However, the movement has only restored prices to the levels observed throughout most of 2016. Furthermore, price declines due to supply side factors are less dangerous for the global economy……
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The change in absolute terms may be unimpressive (around 11 dollars), but since the end of 2016 oil prices have decreased by 20.4%. The production control measures decided by OPEC last year, and confirmed at the meeting on 25 May, seem to be proving ineffective, whereas US output is increasing and inventory levels are sustained. Could this trend pose a risk to the economic recovery in the emerging countries more dependent on commodity exports? The picture is made more complex by the fact that the deterioration of the market situation comes at a time when interest rates on the dollar are increasing, albeit only on the short end of the curve, and are not accompanied by a significant strengthening of the dollar. However, the drop recorded over the past few months has merely restored the levels observed between April and November 2016, which may represent the normal situation, as opposed to the short-lived phase of prices above the USD 50 mark, which only lasted three months or so. Furthermore, for the time being the decline in prices is due more to excess supply than to lack of demand, which typically makes the net macroeconomic effect more benign. Without doubt, however, the retreat of oil price quotations will again hold back the inflation normalisation process, as well expectations for price growth. Furthermore, it may aid to some extent a re-composition of growth to the advantage of final domestic demand, at least in advanced countries.
According to some, Brexit would ultimately have destroyed the European Union and the euro.
For not, it has only destroyed the conservative government’s parliamentary majority in the UK. The European Union has successfully imposed its negotiation sequence and, in the meantime, is preparing to launch a common defence strategy.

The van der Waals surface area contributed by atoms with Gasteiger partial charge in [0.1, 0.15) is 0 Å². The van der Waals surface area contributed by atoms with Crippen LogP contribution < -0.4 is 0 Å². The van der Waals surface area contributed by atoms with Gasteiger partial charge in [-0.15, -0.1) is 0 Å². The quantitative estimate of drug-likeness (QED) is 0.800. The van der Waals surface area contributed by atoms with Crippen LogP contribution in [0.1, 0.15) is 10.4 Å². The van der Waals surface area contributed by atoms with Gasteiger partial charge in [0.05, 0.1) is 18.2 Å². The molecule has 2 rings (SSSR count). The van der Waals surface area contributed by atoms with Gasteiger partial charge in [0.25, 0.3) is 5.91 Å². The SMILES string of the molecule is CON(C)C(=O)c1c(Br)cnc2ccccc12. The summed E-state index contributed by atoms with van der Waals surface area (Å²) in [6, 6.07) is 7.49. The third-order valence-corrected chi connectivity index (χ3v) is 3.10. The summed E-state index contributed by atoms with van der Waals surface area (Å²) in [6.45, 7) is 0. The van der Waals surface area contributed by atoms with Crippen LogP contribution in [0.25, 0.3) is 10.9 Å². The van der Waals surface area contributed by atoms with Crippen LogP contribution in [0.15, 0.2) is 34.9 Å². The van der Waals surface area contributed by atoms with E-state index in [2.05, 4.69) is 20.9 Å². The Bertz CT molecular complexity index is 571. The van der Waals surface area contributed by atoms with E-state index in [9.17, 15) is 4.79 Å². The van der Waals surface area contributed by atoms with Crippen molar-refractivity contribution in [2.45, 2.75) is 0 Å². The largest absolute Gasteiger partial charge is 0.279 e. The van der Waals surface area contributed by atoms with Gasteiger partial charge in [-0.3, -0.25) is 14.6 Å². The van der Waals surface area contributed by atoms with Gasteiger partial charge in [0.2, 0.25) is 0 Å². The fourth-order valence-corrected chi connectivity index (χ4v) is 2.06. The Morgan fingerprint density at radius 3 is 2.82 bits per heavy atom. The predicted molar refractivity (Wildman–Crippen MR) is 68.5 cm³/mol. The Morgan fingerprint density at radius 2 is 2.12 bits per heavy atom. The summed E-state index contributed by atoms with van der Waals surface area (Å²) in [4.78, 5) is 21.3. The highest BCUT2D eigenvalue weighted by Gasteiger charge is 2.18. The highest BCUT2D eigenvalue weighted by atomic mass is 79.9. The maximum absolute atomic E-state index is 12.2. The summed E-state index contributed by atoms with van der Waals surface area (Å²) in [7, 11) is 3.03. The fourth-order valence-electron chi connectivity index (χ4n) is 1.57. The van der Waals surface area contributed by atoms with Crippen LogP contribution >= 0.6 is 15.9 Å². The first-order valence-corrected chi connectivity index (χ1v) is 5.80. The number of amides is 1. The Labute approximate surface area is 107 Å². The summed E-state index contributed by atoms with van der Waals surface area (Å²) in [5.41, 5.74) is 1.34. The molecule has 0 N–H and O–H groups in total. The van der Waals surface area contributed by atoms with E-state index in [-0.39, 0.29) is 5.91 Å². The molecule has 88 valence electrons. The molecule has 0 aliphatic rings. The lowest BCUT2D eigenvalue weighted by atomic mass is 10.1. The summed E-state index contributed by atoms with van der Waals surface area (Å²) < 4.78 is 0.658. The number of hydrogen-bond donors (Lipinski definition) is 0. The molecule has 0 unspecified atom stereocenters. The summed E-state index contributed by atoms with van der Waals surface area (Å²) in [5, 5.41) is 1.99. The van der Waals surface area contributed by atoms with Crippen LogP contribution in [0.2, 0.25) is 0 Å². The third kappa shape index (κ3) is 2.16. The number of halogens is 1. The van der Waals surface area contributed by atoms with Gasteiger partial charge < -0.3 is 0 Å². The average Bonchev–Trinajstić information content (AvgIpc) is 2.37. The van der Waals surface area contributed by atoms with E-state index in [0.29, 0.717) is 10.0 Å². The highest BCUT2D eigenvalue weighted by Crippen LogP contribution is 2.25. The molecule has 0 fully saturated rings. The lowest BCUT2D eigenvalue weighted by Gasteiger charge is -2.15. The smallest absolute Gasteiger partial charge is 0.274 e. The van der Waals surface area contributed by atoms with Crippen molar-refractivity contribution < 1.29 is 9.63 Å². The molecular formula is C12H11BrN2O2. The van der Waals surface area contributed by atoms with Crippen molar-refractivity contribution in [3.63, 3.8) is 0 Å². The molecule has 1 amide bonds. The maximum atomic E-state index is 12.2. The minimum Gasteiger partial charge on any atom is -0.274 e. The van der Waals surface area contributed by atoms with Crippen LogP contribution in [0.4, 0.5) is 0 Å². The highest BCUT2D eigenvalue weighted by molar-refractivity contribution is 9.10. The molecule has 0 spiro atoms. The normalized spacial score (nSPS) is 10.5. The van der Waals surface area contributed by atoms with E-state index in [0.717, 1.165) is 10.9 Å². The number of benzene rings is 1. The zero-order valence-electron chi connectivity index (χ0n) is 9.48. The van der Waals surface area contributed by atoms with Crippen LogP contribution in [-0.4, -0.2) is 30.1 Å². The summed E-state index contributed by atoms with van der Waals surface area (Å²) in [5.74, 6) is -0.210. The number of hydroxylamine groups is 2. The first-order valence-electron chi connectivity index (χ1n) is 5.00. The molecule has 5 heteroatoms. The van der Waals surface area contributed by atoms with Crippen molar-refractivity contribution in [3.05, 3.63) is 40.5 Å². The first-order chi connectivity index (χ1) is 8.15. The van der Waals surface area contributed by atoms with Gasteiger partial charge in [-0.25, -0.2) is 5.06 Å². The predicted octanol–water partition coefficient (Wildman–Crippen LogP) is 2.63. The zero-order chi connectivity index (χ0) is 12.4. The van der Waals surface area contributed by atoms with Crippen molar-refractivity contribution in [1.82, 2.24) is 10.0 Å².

Negotiations on the United Kingdom’s exit from the European Union began in a markedly unfavourable context for the British. The May government has been weakened by the outcome of the snap election, which has forced the Tories to seek a coalition agreement. Therefore, those who a year ago were predicting the risk of a domino effect in Europe, have been proven very wrong: Brexit has caused an upheaval of the British political panorama, not of the continental one. The British government’s approach to negotiations still seems uncertain, possibly because the results it can reasonably hope to achieve risk proving very disappointing for Brexit supporters.
The May government also faces the tangible risk of some negative effects (such as the relocation of European agencies and of segments of financial activity, as well as the rise in inflation determined by the depreciation of the pound) materialising clearly before any of the hypothetical benefits, and well before conclusion of the negotiations. The European Union, despite the difficulties it is encountering in relations with some states of Central-Eastern Europe, has a rather clear negotiation platform; also, the fact that the agreements need to be ratified by all 27 member states and, the greater relative weight of the single market, result in a significant imbalance in the negotiation powers of the two sides.
Another interesting, though indirect, consequence of the UK referendum emerged this week, with the launching by the European Council of a structural cooperation project in the field of military defence, which will be defined in the next three months. Participation will be open to all the member states available, and the mechanism will not require a unanimous vote at the Council level to be initiated. Therefore, some aspects of the agenda laid out by the European Union authorities following the Brexit referendum are starting to take shape. On the other hand, it will still take time to understand whether progress can also be made in strengthening the monetary union.
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